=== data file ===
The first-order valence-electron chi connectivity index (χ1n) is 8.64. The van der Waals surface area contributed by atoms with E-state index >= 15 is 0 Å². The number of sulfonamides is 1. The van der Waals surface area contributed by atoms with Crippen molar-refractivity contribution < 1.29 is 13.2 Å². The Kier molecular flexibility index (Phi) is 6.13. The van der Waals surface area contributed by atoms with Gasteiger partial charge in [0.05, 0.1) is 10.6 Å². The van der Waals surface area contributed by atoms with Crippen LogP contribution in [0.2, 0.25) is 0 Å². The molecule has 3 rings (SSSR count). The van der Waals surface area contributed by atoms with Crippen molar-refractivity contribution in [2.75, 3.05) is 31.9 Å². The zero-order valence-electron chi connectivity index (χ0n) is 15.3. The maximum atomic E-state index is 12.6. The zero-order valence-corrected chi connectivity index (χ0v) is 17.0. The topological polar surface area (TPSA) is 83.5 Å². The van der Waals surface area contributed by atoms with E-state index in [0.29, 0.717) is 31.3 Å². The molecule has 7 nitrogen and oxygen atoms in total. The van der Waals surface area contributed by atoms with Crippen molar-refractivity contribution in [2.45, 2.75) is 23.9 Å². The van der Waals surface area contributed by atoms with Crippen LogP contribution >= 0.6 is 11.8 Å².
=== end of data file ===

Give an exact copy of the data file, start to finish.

The first-order valence-electron chi connectivity index (χ1n) is 8.64. The van der Waals surface area contributed by atoms with E-state index >= 15 is 0 Å². The number of sulfonamides is 1. The van der Waals surface area contributed by atoms with Crippen molar-refractivity contribution < 1.29 is 13.2 Å². The Kier molecular flexibility index (Phi) is 6.13. The van der Waals surface area contributed by atoms with Gasteiger partial charge in [0.05, 0.1) is 10.6 Å². The van der Waals surface area contributed by atoms with Crippen LogP contribution in [0.2, 0.25) is 0 Å². The molecule has 3 rings (SSSR count). The van der Waals surface area contributed by atoms with Crippen molar-refractivity contribution in [2.75, 3.05) is 31.9 Å². The zero-order valence-electron chi connectivity index (χ0n) is 15.3. The maximum atomic E-state index is 12.6. The zero-order valence-corrected chi connectivity index (χ0v) is 17.0. The topological polar surface area (TPSA) is 83.5 Å². The van der Waals surface area contributed by atoms with E-state index in [0.29, 0.717) is 31.3 Å². The molecule has 7 nitrogen and oxygen atoms in total. The van der Waals surface area contributed by atoms with Crippen molar-refractivity contribution in [2.45, 2.75) is 23.9 Å². The van der Waals surface area contributed by atoms with Crippen LogP contribution >= 0.6 is 11.8 Å².